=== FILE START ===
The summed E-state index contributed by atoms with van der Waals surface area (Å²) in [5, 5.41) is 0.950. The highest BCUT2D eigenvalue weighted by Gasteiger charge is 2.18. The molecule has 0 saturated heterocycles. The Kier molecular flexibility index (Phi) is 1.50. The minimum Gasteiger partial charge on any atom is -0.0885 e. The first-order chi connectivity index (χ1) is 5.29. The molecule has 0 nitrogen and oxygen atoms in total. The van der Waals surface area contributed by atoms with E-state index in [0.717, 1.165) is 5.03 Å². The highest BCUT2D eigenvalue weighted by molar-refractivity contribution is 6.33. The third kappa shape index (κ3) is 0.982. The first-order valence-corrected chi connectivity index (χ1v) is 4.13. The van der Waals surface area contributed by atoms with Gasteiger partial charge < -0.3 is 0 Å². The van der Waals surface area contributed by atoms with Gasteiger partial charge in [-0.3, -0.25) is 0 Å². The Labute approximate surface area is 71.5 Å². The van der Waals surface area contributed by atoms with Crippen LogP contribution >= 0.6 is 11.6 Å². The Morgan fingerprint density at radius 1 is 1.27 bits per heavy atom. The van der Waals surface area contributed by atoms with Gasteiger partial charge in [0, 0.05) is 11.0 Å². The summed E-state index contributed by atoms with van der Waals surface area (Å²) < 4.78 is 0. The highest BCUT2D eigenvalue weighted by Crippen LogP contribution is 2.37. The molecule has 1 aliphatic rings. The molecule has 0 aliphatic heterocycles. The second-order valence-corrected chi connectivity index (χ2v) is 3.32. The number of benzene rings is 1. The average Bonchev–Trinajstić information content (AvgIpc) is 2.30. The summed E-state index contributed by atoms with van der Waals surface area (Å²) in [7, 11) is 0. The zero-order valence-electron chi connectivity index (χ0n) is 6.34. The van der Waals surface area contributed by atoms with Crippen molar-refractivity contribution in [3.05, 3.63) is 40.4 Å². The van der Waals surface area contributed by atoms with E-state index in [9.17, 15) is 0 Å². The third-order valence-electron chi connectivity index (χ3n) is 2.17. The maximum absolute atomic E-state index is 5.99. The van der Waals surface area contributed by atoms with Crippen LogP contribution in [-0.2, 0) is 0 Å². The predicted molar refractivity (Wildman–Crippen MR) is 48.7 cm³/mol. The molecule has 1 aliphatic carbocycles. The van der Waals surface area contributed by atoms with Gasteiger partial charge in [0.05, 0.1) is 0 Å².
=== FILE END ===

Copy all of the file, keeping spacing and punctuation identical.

The summed E-state index contributed by atoms with van der Waals surface area (Å²) in [5, 5.41) is 0.950. The highest BCUT2D eigenvalue weighted by Gasteiger charge is 2.18. The molecule has 0 saturated heterocycles. The Kier molecular flexibility index (Phi) is 1.50. The minimum Gasteiger partial charge on any atom is -0.0885 e. The first-order chi connectivity index (χ1) is 5.29. The molecule has 0 nitrogen and oxygen atoms in total. The van der Waals surface area contributed by atoms with E-state index in [0.717, 1.165) is 5.03 Å². The highest BCUT2D eigenvalue weighted by molar-refractivity contribution is 6.33. The third kappa shape index (κ3) is 0.982. The first-order valence-corrected chi connectivity index (χ1v) is 4.13. The van der Waals surface area contributed by atoms with Gasteiger partial charge < -0.3 is 0 Å². The van der Waals surface area contributed by atoms with Gasteiger partial charge in [-0.3, -0.25) is 0 Å². The Labute approximate surface area is 71.5 Å². The van der Waals surface area contributed by atoms with Crippen LogP contribution >= 0.6 is 11.6 Å². The Morgan fingerprint density at radius 1 is 1.27 bits per heavy atom. The van der Waals surface area contributed by atoms with Gasteiger partial charge in [0, 0.05) is 11.0 Å². The summed E-state index contributed by atoms with van der Waals surface area (Å²) < 4.78 is 0. The highest BCUT2D eigenvalue weighted by Crippen LogP contribution is 2.37. The molecule has 1 aliphatic rings. The molecule has 0 aliphatic heterocycles. The second-order valence-corrected chi connectivity index (χ2v) is 3.32. The number of benzene rings is 1. The average Bonchev–Trinajstić information content (AvgIpc) is 2.30. The summed E-state index contributed by atoms with van der Waals surface area (Å²) in [7, 11) is 0. The zero-order valence-electron chi connectivity index (χ0n) is 6.34. The van der Waals surface area contributed by atoms with Crippen molar-refractivity contribution in [3.05, 3.63) is 40.4 Å². The van der Waals surface area contributed by atoms with E-state index in [9.17, 15) is 0 Å². The third-order valence-electron chi connectivity index (χ3n) is 2.17. The maximum absolute atomic E-state index is 5.99. The van der Waals surface area contributed by atoms with Crippen LogP contribution in [-0.2, 0) is 0 Å². The predicted molar refractivity (Wildman–Crippen MR) is 48.7 cm³/mol. The molecule has 1 aliphatic carbocycles. The van der Waals surface area contributed by atoms with Gasteiger partial charge in [0.05, 0.1) is 0 Å².